The study, published in Clinical Infectious Diseases, finds evidence that rates of severe methicillin-resistant Staphylococcus aureus blood infections are not declining, despite an overall decline in MRSA-related infections.
These findings contradict reported significant reductions in the incidence of invasive MRSA and hospital-onset MRSA bacteremia since 2005 from the U.S. Centers for Disease Control and Prevention (CDC) Active Bacterial Core Surveillance (ABCs) system.
Researchers calculated rates of S. aureus and MRSA-related hospitalizations from 2010 to 2014, for septicemias, pneumonias, and unspecified S. aureus infections, using inpatient records from the National Inpatient Survey (NIS) from the Healthcare Cost and Utilization Project of the Agency for Health Research and Quality (AHRQ). The researchers found that hospitalization rates for MRSA-related skin and soft-tissue infections (SSTIs) decreased between 2010 and 2014, while rates for more invasive MRSA-related infections, sepsis, remained constant. The study found:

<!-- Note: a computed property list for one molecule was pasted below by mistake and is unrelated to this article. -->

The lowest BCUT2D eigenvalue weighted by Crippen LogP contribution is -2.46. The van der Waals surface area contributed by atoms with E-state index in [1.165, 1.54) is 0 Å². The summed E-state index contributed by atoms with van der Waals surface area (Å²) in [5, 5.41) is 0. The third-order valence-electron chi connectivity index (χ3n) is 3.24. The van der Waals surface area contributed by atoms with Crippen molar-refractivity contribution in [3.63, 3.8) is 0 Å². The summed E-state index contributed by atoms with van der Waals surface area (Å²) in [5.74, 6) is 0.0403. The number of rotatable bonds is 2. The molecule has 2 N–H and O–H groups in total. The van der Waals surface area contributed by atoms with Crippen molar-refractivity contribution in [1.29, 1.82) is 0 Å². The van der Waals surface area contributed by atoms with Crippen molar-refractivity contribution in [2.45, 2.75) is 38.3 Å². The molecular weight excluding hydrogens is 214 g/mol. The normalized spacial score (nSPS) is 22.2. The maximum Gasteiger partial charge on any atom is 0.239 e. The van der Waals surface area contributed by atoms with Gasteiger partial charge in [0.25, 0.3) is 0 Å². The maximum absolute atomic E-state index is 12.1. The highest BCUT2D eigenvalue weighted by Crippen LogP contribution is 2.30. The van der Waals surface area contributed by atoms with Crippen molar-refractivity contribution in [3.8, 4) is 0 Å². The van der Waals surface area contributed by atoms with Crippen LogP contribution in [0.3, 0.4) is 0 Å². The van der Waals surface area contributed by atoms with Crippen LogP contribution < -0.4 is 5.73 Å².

- The rate of S. aureus septicemias increased nearly 20 percent, from 2.66 to 3.15 per 1,000 hospitalizations. The rate of Methicillin-resistant S. aureus (MRSA) septicemias increased from 1.45 to 1.53 per 1,000 hospitalizations and methicillin-susceptible S. aureus (MSSA) septicemia increased from 1.21 to 1.61 per 1,000 hospitalizations.
- MRSA-related skin and soft-tissue infections decreased 29 percent (from 3.8 to 3.0 per 1,000 hospitalizations). The rate of other common primary diagnoses with unspecified MRSA-related infections did not significantly change.